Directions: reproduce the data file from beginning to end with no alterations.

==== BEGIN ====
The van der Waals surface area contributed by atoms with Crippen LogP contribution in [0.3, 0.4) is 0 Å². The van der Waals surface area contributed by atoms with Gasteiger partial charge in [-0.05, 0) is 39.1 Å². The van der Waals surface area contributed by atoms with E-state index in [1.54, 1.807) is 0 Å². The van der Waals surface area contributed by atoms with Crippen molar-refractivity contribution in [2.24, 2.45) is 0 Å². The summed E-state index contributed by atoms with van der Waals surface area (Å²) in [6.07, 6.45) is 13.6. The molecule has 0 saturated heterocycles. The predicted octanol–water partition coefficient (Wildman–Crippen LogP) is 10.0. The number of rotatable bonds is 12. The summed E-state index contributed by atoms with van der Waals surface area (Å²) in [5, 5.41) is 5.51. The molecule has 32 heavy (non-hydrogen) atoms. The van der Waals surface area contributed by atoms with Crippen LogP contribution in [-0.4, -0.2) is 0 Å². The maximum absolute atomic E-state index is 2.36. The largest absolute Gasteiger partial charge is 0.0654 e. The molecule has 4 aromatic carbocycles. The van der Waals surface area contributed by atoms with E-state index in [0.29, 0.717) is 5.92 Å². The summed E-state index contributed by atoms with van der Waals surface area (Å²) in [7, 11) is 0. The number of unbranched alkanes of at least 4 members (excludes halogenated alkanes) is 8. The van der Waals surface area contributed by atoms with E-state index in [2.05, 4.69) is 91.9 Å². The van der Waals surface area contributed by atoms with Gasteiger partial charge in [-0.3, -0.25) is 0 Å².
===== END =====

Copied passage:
The van der Waals surface area contributed by atoms with Crippen LogP contribution in [0.3, 0.4) is 0 Å². The van der Waals surface area contributed by atoms with Gasteiger partial charge in [-0.05, 0) is 39.1 Å². The van der Waals surface area contributed by atoms with E-state index in [1.54, 1.807) is 0 Å². The van der Waals surface area contributed by atoms with Crippen molar-refractivity contribution in [2.24, 2.45) is 0 Å². The summed E-state index contributed by atoms with van der Waals surface area (Å²) in [6.07, 6.45) is 13.6. The molecule has 0 saturated heterocycles. The predicted octanol–water partition coefficient (Wildman–Crippen LogP) is 10.0. The number of rotatable bonds is 12. The summed E-state index contributed by atoms with van der Waals surface area (Å²) in [5, 5.41) is 5.51. The molecule has 32 heavy (non-hydrogen) atoms. The van der Waals surface area contributed by atoms with Crippen LogP contribution in [-0.4, -0.2) is 0 Å². The maximum absolute atomic E-state index is 2.36. The largest absolute Gasteiger partial charge is 0.0654 e. The molecule has 4 aromatic carbocycles. The van der Waals surface area contributed by atoms with E-state index in [0.29, 0.717) is 5.92 Å². The summed E-state index contributed by atoms with van der Waals surface area (Å²) in [7, 11) is 0. The number of unbranched alkanes of at least 4 members (excludes halogenated alkanes) is 8. The van der Waals surface area contributed by atoms with E-state index in [2.05, 4.69) is 91.9 Å². The van der Waals surface area contributed by atoms with Gasteiger partial charge in [-0.3, -0.25) is 0 Å².